The Developer Arguments for Stored Procedures

In all of the decades that I’ve been working with SQL Server, many people have been preaching the benefits of using stored procedures, In all of that time, the vast majority of developers that I’ve worked with have not wanted to actually write, or even call them. In one job, I offered to write all procedures within a day of being asked for them for one development team, and they still didn’t really want to use them. I made them do this by revoking permissions on many tables, but they still grumbled about the overhead of using procedures.

I was having a discussion with a friend recently about using procedure, and he was having a similar battle. There was a group of developers that wanted to embed SQL  or use LINQ->SQL in their applications instead of calling stored procedures. It was frustrating, but he managed to secure a meeting to discuss the concerns with the developers.

As we talked, we tried to frame the problem from the perspective of a developer. Why would or wouldn’t you want to use stored procedures? We had a few ideas, but really, I’m curious what you think today. Do you have any debate points that make sense from a developer point of view?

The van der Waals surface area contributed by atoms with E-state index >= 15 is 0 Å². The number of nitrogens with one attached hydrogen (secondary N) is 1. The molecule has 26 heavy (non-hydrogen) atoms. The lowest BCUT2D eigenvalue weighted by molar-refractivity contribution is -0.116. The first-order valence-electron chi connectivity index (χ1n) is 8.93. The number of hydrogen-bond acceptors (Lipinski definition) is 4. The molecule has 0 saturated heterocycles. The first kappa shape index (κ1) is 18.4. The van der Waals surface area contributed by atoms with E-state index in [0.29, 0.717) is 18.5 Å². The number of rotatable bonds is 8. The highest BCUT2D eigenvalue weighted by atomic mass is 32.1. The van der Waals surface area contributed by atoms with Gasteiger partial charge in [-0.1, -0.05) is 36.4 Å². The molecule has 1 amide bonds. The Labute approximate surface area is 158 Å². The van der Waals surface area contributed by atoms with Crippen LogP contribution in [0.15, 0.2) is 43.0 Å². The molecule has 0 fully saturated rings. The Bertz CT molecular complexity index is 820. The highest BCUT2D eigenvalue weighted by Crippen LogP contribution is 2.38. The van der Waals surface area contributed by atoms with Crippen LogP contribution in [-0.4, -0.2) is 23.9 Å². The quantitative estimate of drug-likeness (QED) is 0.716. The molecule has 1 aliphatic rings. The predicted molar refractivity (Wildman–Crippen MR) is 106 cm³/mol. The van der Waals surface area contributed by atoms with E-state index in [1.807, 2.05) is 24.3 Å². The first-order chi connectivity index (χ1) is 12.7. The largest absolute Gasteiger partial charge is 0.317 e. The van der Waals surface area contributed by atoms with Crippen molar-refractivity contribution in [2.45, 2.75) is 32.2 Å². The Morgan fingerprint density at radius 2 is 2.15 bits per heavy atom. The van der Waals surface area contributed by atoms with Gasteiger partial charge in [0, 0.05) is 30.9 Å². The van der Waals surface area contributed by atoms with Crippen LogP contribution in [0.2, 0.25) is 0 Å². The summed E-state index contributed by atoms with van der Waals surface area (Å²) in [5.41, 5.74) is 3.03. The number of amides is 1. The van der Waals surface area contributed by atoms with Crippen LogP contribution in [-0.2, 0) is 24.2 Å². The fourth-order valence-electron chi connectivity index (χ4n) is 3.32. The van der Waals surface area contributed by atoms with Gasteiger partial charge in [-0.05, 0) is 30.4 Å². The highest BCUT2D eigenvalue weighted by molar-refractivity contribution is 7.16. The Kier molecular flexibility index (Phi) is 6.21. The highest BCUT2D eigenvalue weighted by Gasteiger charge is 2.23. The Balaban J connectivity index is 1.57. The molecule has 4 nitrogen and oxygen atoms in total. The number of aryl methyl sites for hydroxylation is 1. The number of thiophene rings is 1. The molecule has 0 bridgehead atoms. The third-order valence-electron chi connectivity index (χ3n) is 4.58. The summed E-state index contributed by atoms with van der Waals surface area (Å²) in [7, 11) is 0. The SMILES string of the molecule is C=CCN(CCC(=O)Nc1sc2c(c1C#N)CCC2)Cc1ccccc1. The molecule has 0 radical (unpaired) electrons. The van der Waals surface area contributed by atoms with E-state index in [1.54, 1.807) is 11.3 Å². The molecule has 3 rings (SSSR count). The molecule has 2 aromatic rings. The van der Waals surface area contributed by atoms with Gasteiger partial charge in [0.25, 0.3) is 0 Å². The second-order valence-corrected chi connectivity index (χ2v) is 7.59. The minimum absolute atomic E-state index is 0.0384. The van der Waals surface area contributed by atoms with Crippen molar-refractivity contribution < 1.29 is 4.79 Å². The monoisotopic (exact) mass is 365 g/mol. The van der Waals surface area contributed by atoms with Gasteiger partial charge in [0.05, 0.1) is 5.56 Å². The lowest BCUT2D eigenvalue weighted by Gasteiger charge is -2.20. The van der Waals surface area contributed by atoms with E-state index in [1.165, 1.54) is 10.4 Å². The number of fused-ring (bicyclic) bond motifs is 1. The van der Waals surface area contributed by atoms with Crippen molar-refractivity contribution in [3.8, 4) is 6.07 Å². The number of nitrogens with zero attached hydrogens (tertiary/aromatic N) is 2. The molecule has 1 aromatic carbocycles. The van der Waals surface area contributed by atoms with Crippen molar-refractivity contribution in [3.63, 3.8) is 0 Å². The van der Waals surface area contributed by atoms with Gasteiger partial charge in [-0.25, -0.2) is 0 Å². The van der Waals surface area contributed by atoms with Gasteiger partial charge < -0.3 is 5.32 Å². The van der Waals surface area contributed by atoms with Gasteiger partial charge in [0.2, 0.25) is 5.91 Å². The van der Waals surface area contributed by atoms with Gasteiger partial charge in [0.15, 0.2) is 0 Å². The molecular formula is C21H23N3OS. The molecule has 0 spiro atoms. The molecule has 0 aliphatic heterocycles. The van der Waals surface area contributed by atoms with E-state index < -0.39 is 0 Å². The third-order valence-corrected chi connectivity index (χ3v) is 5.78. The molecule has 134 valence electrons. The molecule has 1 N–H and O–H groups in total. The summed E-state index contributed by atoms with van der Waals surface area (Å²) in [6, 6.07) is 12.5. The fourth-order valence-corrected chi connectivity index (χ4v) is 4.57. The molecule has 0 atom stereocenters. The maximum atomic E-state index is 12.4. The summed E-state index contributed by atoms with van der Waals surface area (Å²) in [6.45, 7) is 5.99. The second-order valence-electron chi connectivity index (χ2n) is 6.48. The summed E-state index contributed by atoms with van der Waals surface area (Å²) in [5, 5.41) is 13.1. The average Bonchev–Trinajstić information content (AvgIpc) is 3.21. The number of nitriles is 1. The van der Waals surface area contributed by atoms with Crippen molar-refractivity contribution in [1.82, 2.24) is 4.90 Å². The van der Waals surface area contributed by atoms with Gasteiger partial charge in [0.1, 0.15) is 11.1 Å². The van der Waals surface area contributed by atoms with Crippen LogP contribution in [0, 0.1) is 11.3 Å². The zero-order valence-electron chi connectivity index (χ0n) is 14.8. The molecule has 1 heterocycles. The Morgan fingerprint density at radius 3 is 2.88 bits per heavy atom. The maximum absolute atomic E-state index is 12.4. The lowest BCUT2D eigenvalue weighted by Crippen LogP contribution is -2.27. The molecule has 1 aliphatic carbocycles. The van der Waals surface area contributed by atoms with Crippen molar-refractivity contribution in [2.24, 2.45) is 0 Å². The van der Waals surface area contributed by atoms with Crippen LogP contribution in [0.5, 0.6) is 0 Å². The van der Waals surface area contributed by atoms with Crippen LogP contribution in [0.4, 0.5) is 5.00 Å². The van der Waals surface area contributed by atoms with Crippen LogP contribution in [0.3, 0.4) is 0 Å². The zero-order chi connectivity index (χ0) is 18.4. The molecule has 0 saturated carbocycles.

I certainly do understand the ease of just writing SQL in whatever IDE you use for C#, ASP.NET, Java, etc. I get not wanting to open up SSMS, which can be slow. I also get that it’s nice to see all the code in one place, and not have some split between the application and the database.

On the other hand, the idea of encapsulating code in the database feels a lot like the reason developers refactor code into new classes and methods to provide a clean interface between different types of functionality. Many times developers work with applications and code split among different components. On top of this, when you use procedures you push a lot of the performance work down to the database and on the DBAs.

If you think stored procedures do or don’t make sense from a developer point of view, let me know today. Leave a comment in the discussion and explain your position.

Steve Jones

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1 Response to The Developer Arguments for Stored Procedures

  1. pianorayk says:

    I’ve worked on both the database and developer ends, so I can make arguments on either side. On one hand, stored procedures are secure, can be easily maintained, and can be called from the application; on the other hand, having them on the application side allows portability to other database platforms, and it wouldn’t be as affected as much by changes to stored procedures. But then again…

    If you’ll excuse the standard DBA answer, “it depends!” 🙂

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